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Convert image to grayscale #7
I'm new to crystal. I tried to use stumpy_png to convert an image to grayscale. The code I created looks like this:
require "stumpy_png" canvas = StumpyPNG.read("image.png") (0...canvas.width).each do |x| (0...canvas.height).each do |y| color = canvas[x, y] g = 0_u32 g = (g + color.r + color.g + color.b) / 3 canvas[x, y] = StumpyPNG::RGBA.from_gray_n(g, 16) end end StumpyPNG.write(canvas, "output.png")
Note: I know that grayscale convertion is a bit more complicated than the average value of 3 colors, but this is a simple example.
As you can see, the code looks very complicated. It seems that I cannot assign the value to the color directly (
All this makes me think that I'm doing something wrong. I found some occurences of the term 'grayscale' in stumpy_png repo, but I don't really know how to use it. Could you please provide an example of how to correctly (that is: efficiently and maybe in a less verbose way) solve this problem?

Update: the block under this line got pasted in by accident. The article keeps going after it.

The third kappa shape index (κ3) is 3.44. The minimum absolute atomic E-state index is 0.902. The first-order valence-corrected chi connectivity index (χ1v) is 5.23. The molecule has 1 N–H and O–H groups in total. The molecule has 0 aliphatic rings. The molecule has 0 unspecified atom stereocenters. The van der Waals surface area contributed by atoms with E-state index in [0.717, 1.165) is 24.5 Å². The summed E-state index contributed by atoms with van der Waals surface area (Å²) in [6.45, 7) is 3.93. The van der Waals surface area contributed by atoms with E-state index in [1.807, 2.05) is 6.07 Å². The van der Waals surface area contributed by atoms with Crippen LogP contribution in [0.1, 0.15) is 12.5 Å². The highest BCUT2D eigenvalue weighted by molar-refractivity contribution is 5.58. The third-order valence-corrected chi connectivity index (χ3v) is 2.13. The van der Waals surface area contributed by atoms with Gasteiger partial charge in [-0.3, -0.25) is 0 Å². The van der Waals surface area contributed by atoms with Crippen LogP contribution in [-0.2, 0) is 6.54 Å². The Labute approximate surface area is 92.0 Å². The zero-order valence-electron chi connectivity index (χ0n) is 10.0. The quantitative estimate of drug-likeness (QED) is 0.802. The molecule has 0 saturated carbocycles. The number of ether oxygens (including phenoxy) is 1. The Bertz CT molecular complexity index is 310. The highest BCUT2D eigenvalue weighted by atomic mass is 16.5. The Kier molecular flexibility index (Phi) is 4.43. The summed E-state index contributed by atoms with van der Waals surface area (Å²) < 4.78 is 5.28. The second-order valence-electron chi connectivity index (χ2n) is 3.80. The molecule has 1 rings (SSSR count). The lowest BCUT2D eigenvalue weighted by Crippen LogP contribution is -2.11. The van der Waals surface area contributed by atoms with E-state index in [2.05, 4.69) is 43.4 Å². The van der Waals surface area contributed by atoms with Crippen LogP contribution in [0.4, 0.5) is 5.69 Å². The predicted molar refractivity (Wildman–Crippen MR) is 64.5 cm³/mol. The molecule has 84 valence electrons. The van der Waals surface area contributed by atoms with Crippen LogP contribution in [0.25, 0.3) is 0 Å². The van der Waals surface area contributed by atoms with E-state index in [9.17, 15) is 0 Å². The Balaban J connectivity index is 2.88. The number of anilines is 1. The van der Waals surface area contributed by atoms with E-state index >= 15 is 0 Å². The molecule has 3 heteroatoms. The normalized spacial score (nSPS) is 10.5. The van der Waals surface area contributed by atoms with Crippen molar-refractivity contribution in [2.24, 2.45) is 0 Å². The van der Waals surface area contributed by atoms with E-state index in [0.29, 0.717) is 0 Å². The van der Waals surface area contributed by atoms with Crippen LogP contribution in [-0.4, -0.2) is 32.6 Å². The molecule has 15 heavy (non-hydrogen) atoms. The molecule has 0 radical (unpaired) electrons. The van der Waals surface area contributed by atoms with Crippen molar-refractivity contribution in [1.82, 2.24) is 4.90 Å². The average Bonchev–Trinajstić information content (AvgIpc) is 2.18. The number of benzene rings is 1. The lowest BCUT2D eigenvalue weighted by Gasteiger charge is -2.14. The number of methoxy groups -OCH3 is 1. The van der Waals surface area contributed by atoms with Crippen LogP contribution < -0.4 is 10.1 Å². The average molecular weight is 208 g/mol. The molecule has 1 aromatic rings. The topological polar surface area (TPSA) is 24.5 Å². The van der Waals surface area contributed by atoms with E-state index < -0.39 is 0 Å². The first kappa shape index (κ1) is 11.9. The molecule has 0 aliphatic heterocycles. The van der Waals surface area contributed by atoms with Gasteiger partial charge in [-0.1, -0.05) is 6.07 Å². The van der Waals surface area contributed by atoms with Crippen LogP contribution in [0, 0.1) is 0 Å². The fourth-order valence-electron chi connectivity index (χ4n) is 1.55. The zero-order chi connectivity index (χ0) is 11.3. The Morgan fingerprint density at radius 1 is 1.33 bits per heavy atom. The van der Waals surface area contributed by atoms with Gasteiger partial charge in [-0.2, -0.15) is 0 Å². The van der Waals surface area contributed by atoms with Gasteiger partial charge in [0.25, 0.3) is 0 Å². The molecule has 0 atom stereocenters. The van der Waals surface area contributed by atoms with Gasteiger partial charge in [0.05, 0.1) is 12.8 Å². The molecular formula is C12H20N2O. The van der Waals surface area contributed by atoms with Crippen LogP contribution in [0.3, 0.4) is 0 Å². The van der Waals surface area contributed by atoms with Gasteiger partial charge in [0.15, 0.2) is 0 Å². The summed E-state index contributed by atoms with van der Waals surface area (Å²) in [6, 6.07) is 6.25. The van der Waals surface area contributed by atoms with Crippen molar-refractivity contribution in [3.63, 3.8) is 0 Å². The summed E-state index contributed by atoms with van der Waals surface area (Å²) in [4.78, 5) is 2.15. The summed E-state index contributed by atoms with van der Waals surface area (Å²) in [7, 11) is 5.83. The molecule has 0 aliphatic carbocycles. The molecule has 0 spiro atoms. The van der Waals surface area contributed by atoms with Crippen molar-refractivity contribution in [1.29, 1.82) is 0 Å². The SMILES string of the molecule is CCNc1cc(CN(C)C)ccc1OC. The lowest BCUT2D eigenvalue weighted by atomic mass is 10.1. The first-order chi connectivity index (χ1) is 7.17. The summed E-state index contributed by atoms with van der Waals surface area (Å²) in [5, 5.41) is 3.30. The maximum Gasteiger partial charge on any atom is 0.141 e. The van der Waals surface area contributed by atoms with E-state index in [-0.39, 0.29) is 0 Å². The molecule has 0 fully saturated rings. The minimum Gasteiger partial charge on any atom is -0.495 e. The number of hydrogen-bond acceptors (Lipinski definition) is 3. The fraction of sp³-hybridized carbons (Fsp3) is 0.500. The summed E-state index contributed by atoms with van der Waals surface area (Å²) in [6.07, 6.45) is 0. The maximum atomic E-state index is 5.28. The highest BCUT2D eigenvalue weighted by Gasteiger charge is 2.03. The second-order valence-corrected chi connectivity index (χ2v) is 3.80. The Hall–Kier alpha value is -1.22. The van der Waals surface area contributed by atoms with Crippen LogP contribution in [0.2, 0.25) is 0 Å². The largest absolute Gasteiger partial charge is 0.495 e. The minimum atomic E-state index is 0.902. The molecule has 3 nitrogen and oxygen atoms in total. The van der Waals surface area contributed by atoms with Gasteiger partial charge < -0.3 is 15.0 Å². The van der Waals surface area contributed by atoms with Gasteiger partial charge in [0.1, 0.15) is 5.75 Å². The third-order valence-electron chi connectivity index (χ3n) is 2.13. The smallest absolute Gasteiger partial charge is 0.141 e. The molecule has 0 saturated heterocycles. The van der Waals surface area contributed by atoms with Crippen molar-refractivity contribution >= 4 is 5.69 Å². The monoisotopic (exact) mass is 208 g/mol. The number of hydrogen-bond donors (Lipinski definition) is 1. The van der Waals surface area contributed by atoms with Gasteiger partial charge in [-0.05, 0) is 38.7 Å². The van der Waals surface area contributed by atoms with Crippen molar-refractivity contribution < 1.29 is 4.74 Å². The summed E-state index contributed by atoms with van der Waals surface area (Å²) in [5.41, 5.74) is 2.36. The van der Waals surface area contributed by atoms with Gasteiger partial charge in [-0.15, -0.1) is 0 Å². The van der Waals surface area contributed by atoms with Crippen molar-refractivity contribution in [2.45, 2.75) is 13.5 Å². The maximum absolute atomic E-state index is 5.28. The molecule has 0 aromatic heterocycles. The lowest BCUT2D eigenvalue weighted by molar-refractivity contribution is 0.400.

Some things I would like to know are:
I'll try to answer your questions in order:
About the bad performance:
Can you upload the image your are using somewhere
Are you compiling your program with the
Maybe it is possible to implement the
canvas.map! do |color| g = (g + color.r + color.g + color.b) / 3 StumpyPNG::RGBA.from_gray_n(g, 16) end
Additionally, if you come up with a nice function to convert colors to grayscale,
Would you find those changes useful?
Thanks for the
from PIL import Image im = Image.open('image.png') im_gray = im.convert('L') im_gray.save('output.png')
I am disappointed by the performance. I guess it is the result of using colors as structs and creating a new one for each pixel.
Please don't get me wrong. Your shard creates a very useful abstraction for images, and it's great that you help Crystal community by creating tools like this one. But still, Crystal was supposed to be efficient like C while still having a high level syntax like Ruby (I am not a Rubyist, but I could appreciate a language with both these advantages). It seems however that, at least in this case, Crystal is neither high level (the code is quite verbose) nor efficient (compared with Python, which is supposed to be slower than anything you can compile!).